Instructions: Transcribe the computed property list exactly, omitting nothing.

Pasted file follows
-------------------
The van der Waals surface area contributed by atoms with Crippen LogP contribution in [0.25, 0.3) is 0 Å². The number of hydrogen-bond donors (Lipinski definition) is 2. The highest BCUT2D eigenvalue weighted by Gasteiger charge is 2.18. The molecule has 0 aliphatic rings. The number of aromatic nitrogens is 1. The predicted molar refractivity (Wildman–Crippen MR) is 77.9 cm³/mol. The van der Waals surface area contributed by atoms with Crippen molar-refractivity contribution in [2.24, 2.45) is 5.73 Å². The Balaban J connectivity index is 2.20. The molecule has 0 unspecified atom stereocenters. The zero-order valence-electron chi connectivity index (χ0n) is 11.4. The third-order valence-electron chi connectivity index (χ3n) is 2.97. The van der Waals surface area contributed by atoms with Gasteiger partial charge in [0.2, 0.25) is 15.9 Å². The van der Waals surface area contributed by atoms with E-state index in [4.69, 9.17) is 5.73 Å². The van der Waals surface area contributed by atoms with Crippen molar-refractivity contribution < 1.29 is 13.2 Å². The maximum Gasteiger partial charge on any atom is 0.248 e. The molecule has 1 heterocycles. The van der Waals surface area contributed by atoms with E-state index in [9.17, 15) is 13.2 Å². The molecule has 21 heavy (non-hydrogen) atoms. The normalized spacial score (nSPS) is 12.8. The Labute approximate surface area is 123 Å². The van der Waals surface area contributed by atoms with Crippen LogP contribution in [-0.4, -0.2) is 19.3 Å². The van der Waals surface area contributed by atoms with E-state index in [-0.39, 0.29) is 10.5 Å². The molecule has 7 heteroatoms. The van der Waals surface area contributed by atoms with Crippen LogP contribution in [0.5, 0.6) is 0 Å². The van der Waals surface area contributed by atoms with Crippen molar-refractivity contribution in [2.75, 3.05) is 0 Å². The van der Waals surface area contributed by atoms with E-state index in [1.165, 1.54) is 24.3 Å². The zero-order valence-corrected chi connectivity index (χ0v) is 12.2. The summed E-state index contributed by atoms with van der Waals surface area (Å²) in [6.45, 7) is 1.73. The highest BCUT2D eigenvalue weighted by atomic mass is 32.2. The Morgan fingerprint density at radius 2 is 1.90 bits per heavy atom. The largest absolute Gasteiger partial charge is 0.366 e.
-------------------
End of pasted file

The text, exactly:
The van der Waals surface area contributed by atoms with Crippen LogP contribution in [0.25, 0.3) is 0 Å². The number of hydrogen-bond donors (Lipinski definition) is 2. The highest BCUT2D eigenvalue weighted by Gasteiger charge is 2.18. The molecule has 0 aliphatic rings. The number of aromatic nitrogens is 1. The predicted molar refractivity (Wildman–Crippen MR) is 77.9 cm³/mol. The van der Waals surface area contributed by atoms with Crippen molar-refractivity contribution in [2.24, 2.45) is 5.73 Å². The Balaban J connectivity index is 2.20. The molecule has 0 unspecified atom stereocenters. The zero-order valence-electron chi connectivity index (χ0n) is 11.4. The third-order valence-electron chi connectivity index (χ3n) is 2.97. The van der Waals surface area contributed by atoms with Gasteiger partial charge in [0.2, 0.25) is 15.9 Å². The van der Waals surface area contributed by atoms with E-state index in [4.69, 9.17) is 5.73 Å². The van der Waals surface area contributed by atoms with Crippen molar-refractivity contribution < 1.29 is 13.2 Å². The maximum Gasteiger partial charge on any atom is 0.248 e. The molecule has 1 heterocycles. The van der Waals surface area contributed by atoms with E-state index in [9.17, 15) is 13.2 Å². The molecule has 21 heavy (non-hydrogen) atoms. The normalized spacial score (nSPS) is 12.8. The Labute approximate surface area is 123 Å². The van der Waals surface area contributed by atoms with Crippen LogP contribution in [-0.4, -0.2) is 19.3 Å². The van der Waals surface area contributed by atoms with E-state index in [-0.39, 0.29) is 10.5 Å². The molecule has 7 heteroatoms. The van der Waals surface area contributed by atoms with Crippen LogP contribution in [0.5, 0.6) is 0 Å². The van der Waals surface area contributed by atoms with Crippen molar-refractivity contribution in [2.75, 3.05) is 0 Å². The van der Waals surface area contributed by atoms with E-state index in [1.165, 1.54) is 24.3 Å². The zero-order valence-corrected chi connectivity index (χ0v) is 12.2. The summed E-state index contributed by atoms with van der Waals surface area (Å²) in [6.45, 7) is 1.73. The highest BCUT2D eigenvalue weighted by atomic mass is 32.2. The Morgan fingerprint density at radius 2 is 1.90 bits per heavy atom. The largest absolute Gasteiger partial charge is 0.366 e.